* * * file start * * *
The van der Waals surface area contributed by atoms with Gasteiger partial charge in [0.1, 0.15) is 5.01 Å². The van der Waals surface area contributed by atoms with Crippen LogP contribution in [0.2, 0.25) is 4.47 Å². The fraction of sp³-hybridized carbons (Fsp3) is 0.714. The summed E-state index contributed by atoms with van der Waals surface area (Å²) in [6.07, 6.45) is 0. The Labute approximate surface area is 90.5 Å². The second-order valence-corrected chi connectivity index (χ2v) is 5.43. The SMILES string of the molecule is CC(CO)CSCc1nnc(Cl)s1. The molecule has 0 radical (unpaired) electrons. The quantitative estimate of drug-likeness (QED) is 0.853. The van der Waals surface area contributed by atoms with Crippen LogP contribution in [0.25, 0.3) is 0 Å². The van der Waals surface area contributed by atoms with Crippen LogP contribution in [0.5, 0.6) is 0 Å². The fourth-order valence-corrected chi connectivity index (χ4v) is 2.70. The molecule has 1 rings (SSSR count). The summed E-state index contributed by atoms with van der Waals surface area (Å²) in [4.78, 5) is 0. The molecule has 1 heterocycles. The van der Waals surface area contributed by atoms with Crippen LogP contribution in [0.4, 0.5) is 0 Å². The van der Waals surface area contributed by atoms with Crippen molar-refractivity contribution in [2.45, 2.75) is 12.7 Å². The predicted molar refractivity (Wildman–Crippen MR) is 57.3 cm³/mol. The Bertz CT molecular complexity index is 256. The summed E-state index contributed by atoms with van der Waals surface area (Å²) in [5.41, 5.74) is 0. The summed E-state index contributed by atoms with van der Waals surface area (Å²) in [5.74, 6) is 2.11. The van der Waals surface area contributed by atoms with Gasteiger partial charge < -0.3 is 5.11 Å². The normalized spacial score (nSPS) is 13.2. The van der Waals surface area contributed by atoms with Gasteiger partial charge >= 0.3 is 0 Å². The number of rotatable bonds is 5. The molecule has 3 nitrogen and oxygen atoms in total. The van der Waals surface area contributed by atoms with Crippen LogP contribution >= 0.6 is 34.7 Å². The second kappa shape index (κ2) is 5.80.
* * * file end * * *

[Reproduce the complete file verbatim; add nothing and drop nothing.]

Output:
The van der Waals surface area contributed by atoms with Gasteiger partial charge in [0.1, 0.15) is 5.01 Å². The van der Waals surface area contributed by atoms with Crippen LogP contribution in [0.2, 0.25) is 4.47 Å². The fraction of sp³-hybridized carbons (Fsp3) is 0.714. The summed E-state index contributed by atoms with van der Waals surface area (Å²) in [6.07, 6.45) is 0. The Labute approximate surface area is 90.5 Å². The second-order valence-corrected chi connectivity index (χ2v) is 5.43. The SMILES string of the molecule is CC(CO)CSCc1nnc(Cl)s1. The molecule has 0 radical (unpaired) electrons. The quantitative estimate of drug-likeness (QED) is 0.853. The van der Waals surface area contributed by atoms with Crippen LogP contribution in [0.25, 0.3) is 0 Å². The van der Waals surface area contributed by atoms with Crippen LogP contribution in [0.5, 0.6) is 0 Å². The fourth-order valence-corrected chi connectivity index (χ4v) is 2.70. The molecule has 1 rings (SSSR count). The summed E-state index contributed by atoms with van der Waals surface area (Å²) in [4.78, 5) is 0. The molecule has 1 heterocycles. The van der Waals surface area contributed by atoms with Crippen LogP contribution in [0.4, 0.5) is 0 Å². The van der Waals surface area contributed by atoms with Crippen molar-refractivity contribution in [2.45, 2.75) is 12.7 Å². The predicted molar refractivity (Wildman–Crippen MR) is 57.3 cm³/mol. The Bertz CT molecular complexity index is 256. The summed E-state index contributed by atoms with van der Waals surface area (Å²) in [5.41, 5.74) is 0. The summed E-state index contributed by atoms with van der Waals surface area (Å²) in [5.74, 6) is 2.11. The van der Waals surface area contributed by atoms with Gasteiger partial charge < -0.3 is 5.11 Å². The normalized spacial score (nSPS) is 13.2. The van der Waals surface area contributed by atoms with Gasteiger partial charge >= 0.3 is 0 Å². The number of rotatable bonds is 5. The molecule has 3 nitrogen and oxygen atoms in total. The van der Waals surface area contributed by atoms with Crippen LogP contribution >= 0.6 is 34.7 Å². The second kappa shape index (κ2) is 5.80.